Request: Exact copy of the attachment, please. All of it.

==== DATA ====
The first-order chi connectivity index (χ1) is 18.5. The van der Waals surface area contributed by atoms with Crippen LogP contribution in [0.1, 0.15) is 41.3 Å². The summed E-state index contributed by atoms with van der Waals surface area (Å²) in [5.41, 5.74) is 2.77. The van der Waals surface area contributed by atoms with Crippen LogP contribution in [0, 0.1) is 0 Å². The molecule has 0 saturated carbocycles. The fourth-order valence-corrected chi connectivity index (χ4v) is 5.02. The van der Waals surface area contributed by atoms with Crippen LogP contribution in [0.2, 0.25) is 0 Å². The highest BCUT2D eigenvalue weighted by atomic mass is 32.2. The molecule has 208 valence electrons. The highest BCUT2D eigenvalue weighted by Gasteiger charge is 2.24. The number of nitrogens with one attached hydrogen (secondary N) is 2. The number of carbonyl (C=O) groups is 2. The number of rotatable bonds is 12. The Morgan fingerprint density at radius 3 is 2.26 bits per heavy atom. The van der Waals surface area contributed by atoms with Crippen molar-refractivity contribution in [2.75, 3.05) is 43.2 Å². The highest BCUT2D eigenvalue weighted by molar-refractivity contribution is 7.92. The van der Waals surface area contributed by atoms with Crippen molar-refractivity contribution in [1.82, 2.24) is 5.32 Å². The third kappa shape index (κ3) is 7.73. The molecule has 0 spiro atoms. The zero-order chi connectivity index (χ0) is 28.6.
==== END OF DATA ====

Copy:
The first-order chi connectivity index (χ1) is 18.5. The van der Waals surface area contributed by atoms with Crippen LogP contribution in [0.1, 0.15) is 41.3 Å². The summed E-state index contributed by atoms with van der Waals surface area (Å²) in [5.41, 5.74) is 2.77. The van der Waals surface area contributed by atoms with Crippen LogP contribution in [0, 0.1) is 0 Å². The molecule has 0 saturated carbocycles. The fourth-order valence-corrected chi connectivity index (χ4v) is 5.02. The van der Waals surface area contributed by atoms with Crippen LogP contribution in [0.2, 0.25) is 0 Å². The highest BCUT2D eigenvalue weighted by atomic mass is 32.2. The molecule has 208 valence electrons. The highest BCUT2D eigenvalue weighted by Gasteiger charge is 2.24. The number of nitrogens with one attached hydrogen (secondary N) is 2. The number of carbonyl (C=O) groups is 2. The number of rotatable bonds is 12. The Morgan fingerprint density at radius 3 is 2.26 bits per heavy atom. The van der Waals surface area contributed by atoms with Crippen molar-refractivity contribution in [2.75, 3.05) is 43.2 Å². The highest BCUT2D eigenvalue weighted by molar-refractivity contribution is 7.92. The van der Waals surface area contributed by atoms with Crippen molar-refractivity contribution in [1.82, 2.24) is 5.32 Å². The third kappa shape index (κ3) is 7.73. The molecule has 0 spiro atoms. The zero-order chi connectivity index (χ0) is 28.6.